Spontaneous autoimmune diabetes in monoclonal T cell nonobese diabetic mice.

Verdaguer J, Schmidt D, Amrani A, Anderson B, Averill N, Santamaria P - J. Exp. Med. (1997)

Expression of the TCR-α/β transgenes in 8.3-NOD mice. CD4, CD8, and Vβ8.1/8.2 profiles of thymocytes (A) and lymph node cells (B)  from nontransgenic NOD, 8.3–TCR-β–transgenic NOD, and 8.3-NOD mice. (Top) CD4 versus CD8 contour plots of cell suspensions stained with  anti-CD8-PE, anti-V β8.1/8.2-FITC, and anti-CD4-biotin plus Streptavidin-PerCP. The lower panels show the Vβ8.1/8.2 fluorescence histograms of  each T cell subset after electronic gating. Numbers indicate the average percentage of cells (top) or the average number of Vβ8.1/8.2+ cells (bottom) in  each subset. Data correspond to 3–9 mice/group. DP, double-positive cells; DN, double-negative cells.
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Related In: Results  -  Collection

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getmorefigures.php?uid=PMC2199139&req=5

Figure 1: Expression of the TCR-α/β transgenes in 8.3-NOD mice. CD4, CD8, and Vβ8.1/8.2 profiles of thymocytes (A) and lymph node cells (B) from nontransgenic NOD, 8.3–TCR-β–transgenic NOD, and 8.3-NOD mice. (Top) CD4 versus CD8 contour plots of cell suspensions stained with anti-CD8-PE, anti-V β8.1/8.2-FITC, and anti-CD4-biotin plus Streptavidin-PerCP. The lower panels show the Vβ8.1/8.2 fluorescence histograms of each T cell subset after electronic gating. Numbers indicate the average percentage of cells (top) or the average number of Vβ8.1/8.2+ cells (bottom) in each subset. Data correspond to 3–9 mice/group. DP, double-positive cells; DN, double-negative cells.
Mentions: Three-color cytofluorometric studies showed that >97% CD4−CD8+ thymocytes (Fig. 1 A) and lymph node CD8+ T cells (Fig. 1 B) from 8.3-NOD mice expressed Vβ8.1/8.2+ TCRs, as compared with 18% of the CD4−CD8+ thymocytes and lymph node CD8+ T cells from nontransgenic NOD mice, indicating TCR-β transgene expression. Although we do not have a TCR-α–transgenic chain–specific mAb, and thus cannot directly quantitate its expression, three different lines of evidence indicate that the transgenic TCR-α chain is expressed on a significant fraction of thymocytes and peripheral T cells from 8.3-NOD mice. First, ∼67% of CD4+CD8+ thymocytes from 8.3-NOD mice expressed high levels of the transgenic TCR-β chain, as compared to only 18% of CD4+CD8+ thymocytes from TCR-β–transgenic NOD mice, suggesting early TCR-α chain expression and early upregulation of TCR-α/β heterodimers on immature thymocytes (38–42). Second, thymocyte development in 8.3-NOD mice, but not 8.3–TCR-β–transgenic NOD mice, was skewed towards the CD4−CD8+ subset (Fig. 1 A), suggesting TCR-α–transgene–dependent positive selection of 8.3-CD8+ thymocytes as in other MHC class I–restricted TCR-α/β–transgenic models (38, 41, 43). As a result, the lymph nodes of 8.3-NOD mice consistently had many more CD8+ T cells (>65%) and fewer CD4+ T cells (<15%) than the lymph nodes of 8.3– TCR-β–transgenic and nontransgenic NOD mice (with <25% CD8+ T cells and >40% CD4+ T cells) (Fig. 1 B). Finally, introduction of the 8.3–TCR-α and –TCR-β transgenes into RAG-2−/− NOD mice, which cannot rearrange endogenous TCR genes, resulted in the positive selection of CD8+, but not CD4+, Vβ8.1/8.2+ T cells (see below). Taken together, these data indicate that the 8.3-TCR is expressed on a significant fraction of thymocytes and peripheral T cells from 8.3-NOD mice, and that 8.3– TCR-α/β–transgene expression fosters the positive selection of CD8+ T cells.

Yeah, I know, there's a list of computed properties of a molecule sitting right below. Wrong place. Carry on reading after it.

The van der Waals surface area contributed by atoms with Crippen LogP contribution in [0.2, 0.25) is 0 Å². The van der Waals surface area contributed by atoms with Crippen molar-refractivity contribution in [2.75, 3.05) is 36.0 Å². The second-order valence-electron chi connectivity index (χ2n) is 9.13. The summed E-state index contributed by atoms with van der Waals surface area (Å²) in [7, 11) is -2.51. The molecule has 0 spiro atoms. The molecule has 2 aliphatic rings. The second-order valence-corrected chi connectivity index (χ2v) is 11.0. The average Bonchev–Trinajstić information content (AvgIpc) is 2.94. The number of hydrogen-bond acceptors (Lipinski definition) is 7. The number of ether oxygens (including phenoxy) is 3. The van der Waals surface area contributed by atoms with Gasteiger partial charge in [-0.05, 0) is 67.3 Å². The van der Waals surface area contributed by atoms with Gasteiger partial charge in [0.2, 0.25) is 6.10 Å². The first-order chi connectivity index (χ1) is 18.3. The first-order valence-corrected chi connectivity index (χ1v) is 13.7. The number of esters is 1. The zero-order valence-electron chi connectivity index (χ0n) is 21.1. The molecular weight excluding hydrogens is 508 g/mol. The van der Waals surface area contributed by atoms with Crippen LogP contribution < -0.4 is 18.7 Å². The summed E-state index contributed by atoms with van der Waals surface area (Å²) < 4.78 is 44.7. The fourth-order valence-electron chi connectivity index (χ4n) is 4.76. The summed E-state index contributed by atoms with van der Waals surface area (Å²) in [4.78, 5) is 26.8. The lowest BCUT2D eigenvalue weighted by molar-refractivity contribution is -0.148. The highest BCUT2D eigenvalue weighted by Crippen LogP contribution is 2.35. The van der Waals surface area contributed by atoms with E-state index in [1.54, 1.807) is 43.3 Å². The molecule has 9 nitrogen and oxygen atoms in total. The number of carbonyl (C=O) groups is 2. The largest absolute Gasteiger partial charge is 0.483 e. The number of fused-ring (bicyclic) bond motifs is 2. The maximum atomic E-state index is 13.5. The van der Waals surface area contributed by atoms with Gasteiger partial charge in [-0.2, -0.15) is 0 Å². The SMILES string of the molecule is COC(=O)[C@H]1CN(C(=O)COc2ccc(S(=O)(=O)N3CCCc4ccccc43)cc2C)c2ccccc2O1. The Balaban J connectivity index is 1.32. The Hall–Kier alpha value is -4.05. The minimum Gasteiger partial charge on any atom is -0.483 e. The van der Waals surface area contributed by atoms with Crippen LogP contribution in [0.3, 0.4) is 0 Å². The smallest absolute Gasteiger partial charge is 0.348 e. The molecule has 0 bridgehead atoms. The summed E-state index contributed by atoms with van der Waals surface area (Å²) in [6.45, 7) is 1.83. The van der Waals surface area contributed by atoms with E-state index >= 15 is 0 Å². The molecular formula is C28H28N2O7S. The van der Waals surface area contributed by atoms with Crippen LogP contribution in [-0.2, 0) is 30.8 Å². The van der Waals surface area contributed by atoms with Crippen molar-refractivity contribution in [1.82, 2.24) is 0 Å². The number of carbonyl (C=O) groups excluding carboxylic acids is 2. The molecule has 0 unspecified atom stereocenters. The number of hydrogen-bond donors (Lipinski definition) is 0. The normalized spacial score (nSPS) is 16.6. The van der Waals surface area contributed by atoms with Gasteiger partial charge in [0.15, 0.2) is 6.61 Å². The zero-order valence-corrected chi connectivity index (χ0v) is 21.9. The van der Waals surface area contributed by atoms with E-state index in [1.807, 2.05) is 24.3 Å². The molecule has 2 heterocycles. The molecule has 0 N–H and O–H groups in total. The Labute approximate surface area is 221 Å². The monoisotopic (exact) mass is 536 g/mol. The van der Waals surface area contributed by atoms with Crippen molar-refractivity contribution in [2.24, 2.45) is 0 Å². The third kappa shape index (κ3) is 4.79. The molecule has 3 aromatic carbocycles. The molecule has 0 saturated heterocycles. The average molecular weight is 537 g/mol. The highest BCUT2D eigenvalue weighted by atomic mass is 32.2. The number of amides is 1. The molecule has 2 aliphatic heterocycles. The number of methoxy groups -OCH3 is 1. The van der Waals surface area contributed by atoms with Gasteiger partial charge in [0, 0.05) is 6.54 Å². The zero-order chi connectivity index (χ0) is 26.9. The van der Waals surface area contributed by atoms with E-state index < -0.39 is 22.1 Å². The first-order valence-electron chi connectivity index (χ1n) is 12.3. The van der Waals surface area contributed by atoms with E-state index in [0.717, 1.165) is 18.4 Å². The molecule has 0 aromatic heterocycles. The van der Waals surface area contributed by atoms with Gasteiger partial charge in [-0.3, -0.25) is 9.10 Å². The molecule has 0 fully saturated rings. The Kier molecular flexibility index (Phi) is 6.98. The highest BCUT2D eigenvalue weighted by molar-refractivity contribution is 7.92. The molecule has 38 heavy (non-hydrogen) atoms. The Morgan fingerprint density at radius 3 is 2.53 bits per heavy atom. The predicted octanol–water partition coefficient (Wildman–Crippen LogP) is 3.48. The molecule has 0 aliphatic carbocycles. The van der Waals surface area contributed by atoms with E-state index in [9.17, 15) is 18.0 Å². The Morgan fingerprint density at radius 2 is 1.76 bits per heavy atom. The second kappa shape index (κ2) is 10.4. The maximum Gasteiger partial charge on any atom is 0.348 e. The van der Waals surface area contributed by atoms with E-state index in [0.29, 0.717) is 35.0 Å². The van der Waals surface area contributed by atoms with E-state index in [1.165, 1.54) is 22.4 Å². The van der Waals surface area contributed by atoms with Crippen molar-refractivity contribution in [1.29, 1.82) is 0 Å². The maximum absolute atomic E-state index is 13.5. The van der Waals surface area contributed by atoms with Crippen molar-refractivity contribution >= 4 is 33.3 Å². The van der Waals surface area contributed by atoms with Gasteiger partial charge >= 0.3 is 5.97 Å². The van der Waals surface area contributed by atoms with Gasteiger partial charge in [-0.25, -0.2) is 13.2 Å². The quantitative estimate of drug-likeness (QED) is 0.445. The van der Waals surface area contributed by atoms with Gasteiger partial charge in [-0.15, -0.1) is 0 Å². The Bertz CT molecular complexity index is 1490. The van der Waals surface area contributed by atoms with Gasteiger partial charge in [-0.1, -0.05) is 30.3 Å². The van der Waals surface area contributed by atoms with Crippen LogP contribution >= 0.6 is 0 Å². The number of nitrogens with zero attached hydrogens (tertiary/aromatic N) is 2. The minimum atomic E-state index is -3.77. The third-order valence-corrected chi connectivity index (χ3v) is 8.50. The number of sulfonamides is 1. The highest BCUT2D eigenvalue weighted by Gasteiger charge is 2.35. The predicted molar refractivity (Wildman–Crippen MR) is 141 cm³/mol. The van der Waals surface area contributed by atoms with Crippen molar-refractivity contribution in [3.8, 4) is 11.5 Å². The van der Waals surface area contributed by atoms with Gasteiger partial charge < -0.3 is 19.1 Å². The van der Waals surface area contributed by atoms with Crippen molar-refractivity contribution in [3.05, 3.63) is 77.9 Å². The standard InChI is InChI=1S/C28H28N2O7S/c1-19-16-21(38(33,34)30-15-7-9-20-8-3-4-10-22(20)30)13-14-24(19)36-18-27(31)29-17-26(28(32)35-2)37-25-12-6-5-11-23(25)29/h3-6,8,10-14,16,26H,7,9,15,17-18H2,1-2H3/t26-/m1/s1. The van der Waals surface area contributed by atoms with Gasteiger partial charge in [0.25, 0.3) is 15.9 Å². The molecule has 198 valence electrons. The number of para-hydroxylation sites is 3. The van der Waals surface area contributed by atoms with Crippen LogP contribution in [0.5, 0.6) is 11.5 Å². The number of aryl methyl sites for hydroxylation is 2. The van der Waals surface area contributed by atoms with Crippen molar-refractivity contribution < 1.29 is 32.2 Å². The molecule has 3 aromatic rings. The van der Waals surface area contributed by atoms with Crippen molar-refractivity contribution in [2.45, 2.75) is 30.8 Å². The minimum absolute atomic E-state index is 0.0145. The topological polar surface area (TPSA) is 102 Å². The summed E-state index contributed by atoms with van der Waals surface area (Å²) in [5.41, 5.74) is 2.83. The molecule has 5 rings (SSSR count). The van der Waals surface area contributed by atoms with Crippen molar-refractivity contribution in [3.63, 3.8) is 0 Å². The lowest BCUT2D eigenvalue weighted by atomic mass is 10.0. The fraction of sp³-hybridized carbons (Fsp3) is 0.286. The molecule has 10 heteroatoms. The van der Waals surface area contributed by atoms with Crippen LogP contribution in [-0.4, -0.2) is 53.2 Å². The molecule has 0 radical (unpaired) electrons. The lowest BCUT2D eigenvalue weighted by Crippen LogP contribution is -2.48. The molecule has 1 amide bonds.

Bottom Line: The precise roles that beta cell-reactive CD8+ and CD4+ T cells play in the disease process, however, remain ill defined.Here we have investigated whether naive beta cell-specific CD8+ and CD4+ T cells can spontaneously accumulate in pancreatic islets, differentiate into effector cells, and destroy beta cells in the absence of other T cell specificities.These results demonstrate that naive beta cell- specific CD8+ and CD4+ T cells can trigger diabetes in the absence of other T or B cell specificities, but suggest that efficient recruitment of naive diabetogenic beta cell-reactive CD8+ T cells to islets requires the assistance of beta cell-reactive CD4+ T cells.

View Article: PubMed Central - PubMed

Affiliation: Department of Microbiology and Infectious Diseases, The University of Calgary, Faculty of Medicine, Alberta, Canada.

ABSTRACT
It has been established that insulin-dependent diabetes mellitus (IDDM) in nonobese diabetic (NOD) mice results from a CD4+ and CD8+ T cell-dependent autoimmune process directed against the pancreatic beta cells. The precise roles that beta cell-reactive CD8+ and CD4+ T cells play in the disease process, however, remain ill defined. Here we have investigated whether naive beta cell-specific CD8+ and CD4+ T cells can spontaneously accumulate in pancreatic islets, differentiate into effector cells, and destroy beta cells in the absence of other T cell specificities. This was done by introducing Kd- or I-Ag7-restricted beta cell-specific T cell receptor (TCR) transgenes that are highly diabetogenic in NOD mice (8.3- and 4.1-TCR, respectively), into recombination-activating gene (RAG)-2-deficient NOD mice, which cannot rearrange endogenous TCR genes and thus bear monoclonal TCR repertoires. We show that while RAG-2(-/-) 4.1-NOD mice, which only bear beta cell-specific CD4+ T cells, develop diabetes as early and as frequently as RAG-2+ 4.1-NOD mice, RAG-2(-/-) 8.3-NOD mice, which only bear beta cell-specific CD8+ T cells, develop diabetes less frequently and significantly later than RAG-2(+) 8.3-NOD mice. The monoclonal CD8+ T cells of RAG-2(-/-) 8.3-NOD mice mature properly, proliferate vigorously in response to antigenic stimulation in vitro, and can differentiate into beta cell-cytotoxic T cells in vivo, but do not efficiently accumulate in islets in the absence of a CD4+ T cell-derived signal, which can be provided by splenic CD4+ T cells from nontransgenic NOD mice. These results demonstrate that naive beta cell- specific CD8+ and CD4+ T cells can trigger diabetes in the absence of other T or B cell specificities, but suggest that efficient recruitment of naive diabetogenic beta cell-reactive CD8+ T cells to islets requires the assistance of beta cell-reactive CD4+ T cells.

Show MeSH
Related in: MedlinePlus